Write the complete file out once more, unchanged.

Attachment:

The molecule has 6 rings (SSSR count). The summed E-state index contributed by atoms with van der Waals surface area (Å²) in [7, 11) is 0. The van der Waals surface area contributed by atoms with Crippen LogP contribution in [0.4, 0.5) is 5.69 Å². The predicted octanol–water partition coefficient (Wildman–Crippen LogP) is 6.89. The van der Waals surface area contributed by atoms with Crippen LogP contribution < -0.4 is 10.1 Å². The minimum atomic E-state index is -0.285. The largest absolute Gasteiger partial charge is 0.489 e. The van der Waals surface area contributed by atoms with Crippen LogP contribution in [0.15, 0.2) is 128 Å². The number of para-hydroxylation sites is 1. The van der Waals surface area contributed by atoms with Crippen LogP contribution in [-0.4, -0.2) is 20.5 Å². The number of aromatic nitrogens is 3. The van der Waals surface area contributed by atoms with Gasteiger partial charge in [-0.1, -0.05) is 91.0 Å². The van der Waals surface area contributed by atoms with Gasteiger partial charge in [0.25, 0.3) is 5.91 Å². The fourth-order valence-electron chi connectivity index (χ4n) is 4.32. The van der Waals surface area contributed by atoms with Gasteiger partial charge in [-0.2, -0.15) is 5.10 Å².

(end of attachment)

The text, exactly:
The molecule has 6 rings (SSSR count). The summed E-state index contributed by atoms with van der Waals surface area (Å²) in [7, 11) is 0. The van der Waals surface area contributed by atoms with Crippen LogP contribution in [0.4, 0.5) is 5.69 Å². The predicted octanol–water partition coefficient (Wildman–Crippen LogP) is 6.89. The van der Waals surface area contributed by atoms with Crippen LogP contribution < -0.4 is 10.1 Å². The minimum atomic E-state index is -0.285. The largest absolute Gasteiger partial charge is 0.489 e. The van der Waals surface area contributed by atoms with Crippen LogP contribution in [0.15, 0.2) is 128 Å². The number of para-hydroxylation sites is 1. The van der Waals surface area contributed by atoms with Crippen LogP contribution in [-0.4, -0.2) is 20.5 Å². The number of aromatic nitrogens is 3. The van der Waals surface area contributed by atoms with Gasteiger partial charge in [-0.1, -0.05) is 91.0 Å². The van der Waals surface area contributed by atoms with Gasteiger partial charge in [0.25, 0.3) is 5.91 Å². The fourth-order valence-electron chi connectivity index (χ4n) is 4.32. The van der Waals surface area contributed by atoms with Gasteiger partial charge in [-0.2, -0.15) is 5.10 Å².